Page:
This past week, the National Newspaper Publishers Association (NNPA) hosted its annual Black Press Week gathering in the Nation’s Capital – Washington D.C.
This past March, the Black Press celebrated 190 years of telling the story of African Americans in this country, when on March 16, 1827, the very first edition of the “Freedom’s Journal” was published by the Reverend Samuel Cornish and John B. Russwurm.
Since that time, many publishers have come and gone, but in 1973, the Black Press Archives and Gallery of Distinguished Black Publishers was founded, as a joint project of Howard University and the NNPA, and established at the University’s MoorlandSpingarn Research Center.
Julius P. Carter, Forward Times Publishing Co. founder, was enshrined on March 8, 1985 into the Gallery, and now his devoted wife, Lenora “Doll” Carter, who successfully succeeded him in the publishing business, has joined him as the 78th inductee into the Black Press Archives and Gallery of Distinguished Black Publishers, during the 2017 Enshrinement Ceremony held on March 23rd at the beautiful Andrew Rankin Chapel at Howard University.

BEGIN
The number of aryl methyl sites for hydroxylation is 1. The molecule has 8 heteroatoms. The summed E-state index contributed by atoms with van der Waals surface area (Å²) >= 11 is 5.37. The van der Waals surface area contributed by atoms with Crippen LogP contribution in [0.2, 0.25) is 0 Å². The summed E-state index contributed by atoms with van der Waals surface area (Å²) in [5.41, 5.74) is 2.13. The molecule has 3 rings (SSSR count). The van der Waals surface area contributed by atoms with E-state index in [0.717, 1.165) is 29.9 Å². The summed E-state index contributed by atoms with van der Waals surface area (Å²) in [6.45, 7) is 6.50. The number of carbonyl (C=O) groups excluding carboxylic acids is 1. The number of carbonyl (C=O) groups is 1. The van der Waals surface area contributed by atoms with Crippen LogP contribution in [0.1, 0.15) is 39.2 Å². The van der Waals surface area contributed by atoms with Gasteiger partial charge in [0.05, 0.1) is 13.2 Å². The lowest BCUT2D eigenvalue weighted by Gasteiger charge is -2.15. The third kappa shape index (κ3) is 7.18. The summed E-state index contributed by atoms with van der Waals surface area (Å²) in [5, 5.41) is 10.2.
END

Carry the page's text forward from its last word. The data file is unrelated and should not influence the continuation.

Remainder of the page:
Affectionately known by many simply as “Doll”, Lenora Carter joins a group of influential and legendary Black Publishers, including but not limited to Frederick Douglass (1818-1895), Ida B. Wells (1869-1931), Dr. Carlton B. Goodlett (1914-1997), John Herman Henry Sengstacke (1912-1997), Adam Clayton Powell Jr. (1908-1972) and so many other Publishers who are a part of this esteemed Black Publishers Gallery.